Lobster Bar 2

The Drink

Despite planning on getting a gin and tonic, I ended up randomly trying the Lemon Honey Ginger Beer. Holy Moly guys. That’s all I can say. This was the best beer I’ve ever had. I don’t know what the brand is, because it was on tap and honestly who remembers to take a picture of the menu when you’re starving? Not this moi. This beer was so delicious. Mostly lemony, super refreshing and light, but with enough ginger to keep it from tasting like Pledge, and pleasantly fizzy. SO GOOD. UGH. I want that right now, too. Basically I want to stop writing this review and go back and eat there, but here I am, typing away. See what I do for you, blog? Do you see??

The Atmosphere

The restaurant’s up on the second floor, and the inside is very industrial shipping yard-inspired, with lots of natural light from the wall of windows. I chose a window seat, like you do, then immediately regretted it when I realized there was a puppy adoption happening across the street.Lobster Bar 3

Ye gods, why must thou torture me so?!? I planned to go afterwards, but it’s probably good for both my mental health and criminal record that I forgot to, because I would have taken home one of those dogs no matter how fast I had to run away with it.

The waiter was super nice, and they were really not busy at all, but that’s probably because it was like 3pm. Not exactly hopping restaurant time.

I’ll definitely be going back, next time I want to try their Lobster Grilled Cheese because are you serious? That should be illegal.

The Book

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So for most of my solo restaurant reviews, I have a feeling I’ll also have something of a book review because staring out trying to not make eye contact with people from other tables is not my favorite thing to do. Maggot Moon was incredible. I started it during my lunch and got a good 40 or so pages in, and later finished it on the KTX. It was one of my Runners-up for top book of 2015. I loved the main character, and all of the characters really, they were so lifelike, their dialogue was all perfectly crafted to fit their ages and the environment (fascist regime) they lived in. I loved the plot, and the mysteries behind it. The only thing that kept it out of the top books of 2015 for me was that about 85% of the way in, the plot lost a little of its steam. I started to feel like it was slowing, and though the end was satisfying in a way, I felt like I had to work harder to get to it than I thought I was going to have to halfway through the book. That sounds like I don’t want a challenging story, which isn’t true, I just thought the writing lost some of its sparkle after the midway point. That being said, I highly, highly recommend it, as its one that I like more and more the more I think about it.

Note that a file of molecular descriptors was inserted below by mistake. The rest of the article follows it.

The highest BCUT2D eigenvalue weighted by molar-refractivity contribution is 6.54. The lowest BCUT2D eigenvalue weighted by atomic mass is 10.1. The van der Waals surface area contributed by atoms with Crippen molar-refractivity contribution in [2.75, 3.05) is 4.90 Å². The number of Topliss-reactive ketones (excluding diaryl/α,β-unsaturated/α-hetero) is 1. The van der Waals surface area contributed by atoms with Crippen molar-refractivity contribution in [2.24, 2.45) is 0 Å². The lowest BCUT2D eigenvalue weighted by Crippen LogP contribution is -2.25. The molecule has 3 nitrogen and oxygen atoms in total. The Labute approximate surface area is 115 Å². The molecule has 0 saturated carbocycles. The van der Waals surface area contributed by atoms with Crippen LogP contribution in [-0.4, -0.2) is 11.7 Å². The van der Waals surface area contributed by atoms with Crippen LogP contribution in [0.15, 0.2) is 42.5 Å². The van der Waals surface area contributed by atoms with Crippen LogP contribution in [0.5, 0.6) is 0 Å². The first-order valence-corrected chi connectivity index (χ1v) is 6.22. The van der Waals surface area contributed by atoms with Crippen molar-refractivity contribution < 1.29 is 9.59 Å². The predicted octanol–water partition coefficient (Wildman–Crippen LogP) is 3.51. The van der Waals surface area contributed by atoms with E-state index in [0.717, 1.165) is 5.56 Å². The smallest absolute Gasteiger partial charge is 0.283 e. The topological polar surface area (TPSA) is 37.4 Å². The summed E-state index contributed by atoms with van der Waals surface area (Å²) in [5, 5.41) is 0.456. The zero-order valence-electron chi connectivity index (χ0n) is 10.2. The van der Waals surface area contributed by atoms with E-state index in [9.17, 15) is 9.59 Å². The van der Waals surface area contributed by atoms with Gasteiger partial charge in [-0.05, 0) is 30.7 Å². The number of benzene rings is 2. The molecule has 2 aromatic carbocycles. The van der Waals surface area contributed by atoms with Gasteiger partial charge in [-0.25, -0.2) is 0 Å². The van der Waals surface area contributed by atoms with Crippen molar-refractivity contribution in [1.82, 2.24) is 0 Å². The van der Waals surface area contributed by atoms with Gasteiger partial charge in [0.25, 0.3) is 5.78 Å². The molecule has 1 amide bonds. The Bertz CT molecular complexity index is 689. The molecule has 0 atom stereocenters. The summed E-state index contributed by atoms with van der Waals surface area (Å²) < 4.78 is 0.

W

5 thoughts on “Book and a Snack: The Lobster Bar, Seoul (Restaurant Review)

  1. sdf